Tag Archives: Lao Tzu

Watergate and Lao Tzu

I remember being 8 years old and watching every minute of the Watergate hearings on television. Watching the PBS special on the 30th Anniversary of the Destruction of the Innocence of the Republic, or rather, the Watergate scandal (which Kurt Vonnegut so eloquently pointed out was the first time we as a nation were made aware that a President so hated the American people that he in essence used the Constitution as toilet paper and demonstrated his contempt for law as being for other people), I am reminded of something Lao Tzu wrote:

The value of a government lies in its honesty;
The value of management lies in its ability;
The value of action lies its timing.

To which I might also add: the value of justice lies in its impartiality.

As many of the senators who participated in the hearings commented in this retrospective, it would nice if we as a nation had learned some kind of lasting lesson from Watergate. Something about the nature of the Executive branch to stretch its tentacles seeking power and usurping the nature of balance between itself and the other branches of government. Something about our Chief Executive believing themselves above the law, beyond the realm of culpability, outside the judgment of history, able to justify its own actions in the name of national security.

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Declaring Independence

Now, don’t get me wrong – declaring your independence, staking a visible claim for your emancipation, raising your individual voice to separate yourself from the faceless crowd, seeking to differentiate yourself from the chains of slavery of any kind by stating your status as a free and noble creature, all these things are wonderful, necessary and absolutely empowering epiphany moments. But let us not forget that declaring one’s independence is not the same as achieiving it, proving it or sustaining it. Just like getting a job is usually the easiest part, compared to keeping it or doing it (or getting to and from it).

What makes us independent is that we as individuals demand the opportunity to make up our own minds – based not on some preconceived notions, the hackneyed rituals of the past, endless successions of “it’s always been done that way” and in general, second-hand evidence of experience. What makes us independent is that each of us, as individuals, is responsible for finding truth, for seeking the Truth (as we individually define it), for not accepting anyone else’s interpretation as valid for ourselves without independent, personal and direct empirical proof. And of course, that proof is tempered by a sobering thing, when we come face to face with the facts. Complete and utter independence, that is, complete break with and non-reliance upon other so-called “independent” variables is absolute fantasy. The reality is that in order for the United States to become independent from Great Britain, something extraordinary had to happen – the colonists of the Older World had to recognize and appreciate their dependence upon each other. For a great society or nation is not built upon the self-interested, personal-gain, private accumulation of power, wealth, property or other means of influence. A great society is built upon the fact that each individual, regardless of their origin, race, sex, creed, orientation, proclivity or occupation is valuable to that society. In fact, without each individual, a society could NOT exist. It would cease to be necessary or useful.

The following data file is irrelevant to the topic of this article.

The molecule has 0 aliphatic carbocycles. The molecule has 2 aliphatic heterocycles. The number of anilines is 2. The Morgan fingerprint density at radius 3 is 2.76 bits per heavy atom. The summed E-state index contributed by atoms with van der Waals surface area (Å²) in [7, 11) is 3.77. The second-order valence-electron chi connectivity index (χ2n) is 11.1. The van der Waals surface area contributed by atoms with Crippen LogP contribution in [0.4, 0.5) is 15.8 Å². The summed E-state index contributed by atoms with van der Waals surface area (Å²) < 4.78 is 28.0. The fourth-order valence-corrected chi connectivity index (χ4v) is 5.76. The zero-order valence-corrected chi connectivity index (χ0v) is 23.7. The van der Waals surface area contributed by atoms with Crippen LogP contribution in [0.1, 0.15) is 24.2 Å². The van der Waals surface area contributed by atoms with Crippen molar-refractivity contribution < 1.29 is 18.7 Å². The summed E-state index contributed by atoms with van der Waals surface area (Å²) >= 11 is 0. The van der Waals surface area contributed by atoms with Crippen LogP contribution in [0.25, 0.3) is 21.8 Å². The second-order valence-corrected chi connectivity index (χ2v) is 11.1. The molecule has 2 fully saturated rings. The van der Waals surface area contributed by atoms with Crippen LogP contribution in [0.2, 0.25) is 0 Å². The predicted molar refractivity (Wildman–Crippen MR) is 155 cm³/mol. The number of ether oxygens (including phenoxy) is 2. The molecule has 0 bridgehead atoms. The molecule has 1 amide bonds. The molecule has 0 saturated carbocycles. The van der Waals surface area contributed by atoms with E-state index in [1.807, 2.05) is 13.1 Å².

Lao Tzu said:

The value of government lies in its honesty;
The value of management lies in its ability;
The value of actions lies in their timing.

So, on this Independence Day (which of course, was the day that we as a nation declared ourselves independent, in 1776 – it wasn’t until 1783 that our independence became a reality; we are, in my opinion, struggling at present to retain our independence, in the face of special interests, war-mongerers, ideas of national grandeur, and so on), I suggest that congratulating ourselves for the first part, for saying we are independent, is not a bad thing. But think about this: how often do we work at sustaining, reviving, and bolstering that independence? How long, if we do not do this second step, this important work, will that independence continue to survive?

Exchange one set of chains for another,
cast aside those worn, past preconceptions
for new ones, that as yet do not smother
under blankets of self-satisfaction

the ideals that you preach but cannot keep:
notions of freedom and free will and peace,
the brotherhood of man; while your neighbors weep,
your prisons and graveyards fill without cease.

Has might proven your way right, or time?
Does history prove it self-evident?
And on whose stiff backs will the next wave climb
with no gracious thanks to their precedent?

Claim your independence and make your stand;
Then live by your principles, if you can.

04 JUL 2003

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On the Tao

The Tao that can be seen is not the Tao,
the obvious is never what it seems;
and often, what connects the who to how
is understood only by fools in dreams.

Still, once in a great while, a glimpse is seen
of balance, as it plays behind a cloud;
the light and dark and all points in between,
the word that vanishes if said aloud.

For only in the frame of the observed
Can our defining map much of the way;
And our illusions do naught but preserve
masks between it has been and come what may.

Both in our grasp and there beyond our reach,
The Tao embraces all, and defines each.

26 NOV 2002

for Pietro

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